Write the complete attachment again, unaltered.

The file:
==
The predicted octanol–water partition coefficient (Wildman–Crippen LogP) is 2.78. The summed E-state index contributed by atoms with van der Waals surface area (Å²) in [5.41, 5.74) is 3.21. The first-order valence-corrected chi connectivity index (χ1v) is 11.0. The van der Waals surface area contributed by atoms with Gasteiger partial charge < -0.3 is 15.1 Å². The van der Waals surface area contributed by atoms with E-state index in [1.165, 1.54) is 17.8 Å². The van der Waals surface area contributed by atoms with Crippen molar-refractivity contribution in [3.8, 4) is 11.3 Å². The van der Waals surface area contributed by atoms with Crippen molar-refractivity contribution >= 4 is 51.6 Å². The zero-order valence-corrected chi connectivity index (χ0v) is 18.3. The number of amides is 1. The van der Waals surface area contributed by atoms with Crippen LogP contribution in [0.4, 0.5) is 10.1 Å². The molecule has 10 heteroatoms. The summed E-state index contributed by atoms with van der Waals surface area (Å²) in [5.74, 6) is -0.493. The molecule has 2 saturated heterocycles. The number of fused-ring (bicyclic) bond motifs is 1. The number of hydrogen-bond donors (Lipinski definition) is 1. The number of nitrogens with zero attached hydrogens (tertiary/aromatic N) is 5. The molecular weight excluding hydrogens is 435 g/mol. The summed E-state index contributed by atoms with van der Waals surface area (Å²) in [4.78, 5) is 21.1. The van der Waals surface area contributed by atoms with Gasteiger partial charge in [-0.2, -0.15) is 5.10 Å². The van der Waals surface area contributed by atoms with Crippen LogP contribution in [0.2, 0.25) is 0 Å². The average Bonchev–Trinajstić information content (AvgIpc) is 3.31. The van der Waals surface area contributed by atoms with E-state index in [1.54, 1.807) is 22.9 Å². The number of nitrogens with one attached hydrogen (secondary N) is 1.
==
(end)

The predicted octanol–water partition coefficient (Wildman–Crippen LogP) is 2.78. The summed E-state index contributed by atoms with van der Waals surface area (Å²) in [5.41, 5.74) is 3.21. The first-order valence-corrected chi connectivity index (χ1v) is 11.0. The van der Waals surface area contributed by atoms with Gasteiger partial charge < -0.3 is 15.1 Å². The van der Waals surface area contributed by atoms with E-state index in [1.165, 1.54) is 17.8 Å². The van der Waals surface area contributed by atoms with Crippen molar-refractivity contribution in [3.8, 4) is 11.3 Å². The van der Waals surface area contributed by atoms with Crippen molar-refractivity contribution >= 4 is 51.6 Å². The zero-order valence-corrected chi connectivity index (χ0v) is 18.3. The number of amides is 1. The van der Waals surface area contributed by atoms with Crippen LogP contribution in [0.4, 0.5) is 10.1 Å². The molecule has 10 heteroatoms. The summed E-state index contributed by atoms with van der Waals surface area (Å²) in [5.74, 6) is -0.493. The molecule has 2 saturated heterocycles. The number of fused-ring (bicyclic) bond motifs is 1. The number of hydrogen-bond donors (Lipinski definition) is 1. The number of nitrogens with zero attached hydrogens (tertiary/aromatic N) is 5. The molecular weight excluding hydrogens is 435 g/mol. The summed E-state index contributed by atoms with van der Waals surface area (Å²) in [4.78, 5) is 21.1. The van der Waals surface area contributed by atoms with Gasteiger partial charge in [-0.2, -0.15) is 5.10 Å². The van der Waals surface area contributed by atoms with Crippen LogP contribution in [0.2, 0.25) is 0 Å². The average Bonchev–Trinajstić information content (AvgIpc) is 3.31. The van der Waals surface area contributed by atoms with E-state index in [1.54, 1.807) is 22.9 Å². The number of nitrogens with one attached hydrogen (secondary N) is 1.